Douglas Crawford

Douglas Crawford

April 25, 2014

Thanks to popular demand (well, at least a couple of posts to our Facebook page), we promised to look at VPN Shield, a VPN app primarily aimed at the mobile market.  Unfortunately, the limited about of information available on about this service, most notably any details on its privacy policy, means that we cannot do a comprehensive review…

Pricing and features

A 30-day subscription is a very reasonable $3.99, going up to $24.99 ($2/pm) if you buy a year at once. You can also buy a one trial week subscription, and the Android app comes with a free one day trial.

pricing (2)

Other than being available on a variety of platforms (iOS, Android, Windows 8, and OSX),  VPN Shield does not offer much in the way of fancy features. You can, however, choose between Cisco DLTS and OpenVPN encryption (although why any tech-savvy person would want to choose anything other than OpenVPN is beyond us), and can select to connect to servers in a number of countries.

Server options

Payment is made through in-app purchases, or through the Windows 8 app store (we don’t know how OSX purchases are made).

The Website

The VPN Shield website is a simple one-page affair, containing very little information, although a Russian language version is available. A bit more detail is provided on the Apple Store and Google Play pages, but this still leaves many questions unanswered.

Privacy and security

Other than being run by a company called STIDIA, which apparent operates out of Luxembourg, we know nothing about VPN Shield. Luxembourg does not apply the (now defunct but still in place in most local legislation) EU Data Retention Directive to VPN providers, but we have no idea what VPN Shield’s privacy policy is.

On the technical side of things, we also have very little information. Cisco encryption is a  proprietary standard, and is usually used to protect passwords for Cisco account. We wouldn’t trust it. OpenVPN should be fine, although no details about the level of encryption or cipher used are known, so we will assume it is the default 128-bit CBC Blowfish.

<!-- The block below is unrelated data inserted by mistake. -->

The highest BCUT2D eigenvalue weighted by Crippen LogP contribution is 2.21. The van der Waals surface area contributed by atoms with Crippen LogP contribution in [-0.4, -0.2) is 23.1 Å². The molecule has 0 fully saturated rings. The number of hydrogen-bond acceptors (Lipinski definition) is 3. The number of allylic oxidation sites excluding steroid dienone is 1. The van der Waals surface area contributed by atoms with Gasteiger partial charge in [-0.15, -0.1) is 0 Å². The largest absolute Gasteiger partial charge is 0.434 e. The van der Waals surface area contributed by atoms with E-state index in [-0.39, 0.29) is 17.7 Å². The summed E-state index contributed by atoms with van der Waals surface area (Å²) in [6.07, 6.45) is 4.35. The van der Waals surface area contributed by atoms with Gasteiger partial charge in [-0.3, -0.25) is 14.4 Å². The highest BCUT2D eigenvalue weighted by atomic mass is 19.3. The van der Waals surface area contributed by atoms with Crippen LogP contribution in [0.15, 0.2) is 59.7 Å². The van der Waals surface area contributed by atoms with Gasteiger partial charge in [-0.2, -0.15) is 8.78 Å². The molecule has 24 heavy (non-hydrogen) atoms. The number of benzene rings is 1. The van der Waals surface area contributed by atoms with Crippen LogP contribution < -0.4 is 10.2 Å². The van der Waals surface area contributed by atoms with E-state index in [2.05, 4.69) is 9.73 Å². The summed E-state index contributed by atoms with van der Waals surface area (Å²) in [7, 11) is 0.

The Android app

We usually concentrate on the desktop VPN client, but VPN Shield is focused very much on its mobile apps, so we will review the Android app first.

It is certainly easy enough to use – just select the server you want, and hit ‘Connect’.


In the settings screen you can decide how you want the app to behave. We strongly suggest changing the VPN type to ‘OpenVPN only’.

Android settings

 All in all, the app connects up fine and does its job in an efficient if unassuming manner.

The Windows 8 App

Although VPN Shield seems to be focused mainly on the mobile market, there are desktop clients for Windows 8 and OSX.

windows 8

Options are pretty basic.

client 1

We have no idea what the Advanced options is on about, but it doesn’t work anyway…


Why the client is Windows 8 only is beyond us, but access to the Windows 8 app store is necessary to buy a subscription.

Other platforms

VPN Shield is available for Android, Windows, iOS, and Mac OSX.  Judging from the screenshots, the OSX version is identical to the Windows app, and we have no idea about the iOS version.


We tested connection speeds using the Android app on a Google Nexus 7 2013 tablet using our 20 MB/s UK broadband connection (seeing as the app is primarily aimed at the mobile market).

Tests were performed using, using their Netherlands server.




Connected to a UK server


Connected to a Netherlands server

As you can see, speeds were rather inconsistent, something that was confirmed throughout our tests on different servers.

We also tested VPN Shield for DNS leaks using, and found no problems.


We liked

  • Cheap
  • Works fine
  • OpenVPN option
  • Good Android (and presumably iOS) client

We weren’t so sure about

  • We would love to know more about the OpenVPN encryption used
  • Very inconstant performance results
  • Desktop client was so-so

We hated

  • No privacy policy – we have no idea what data is collected, or what is done with it

VPN Shield is very cheap, and other than very wildly varying performance results, works well. For simple geo-spoofing, evading local censorship, and protecting your data while using public WiFi hotspots, its fine. However, since we know nothing about the company or what they do with your data, anyone who even vaguely cares about privacy should look elsewhere.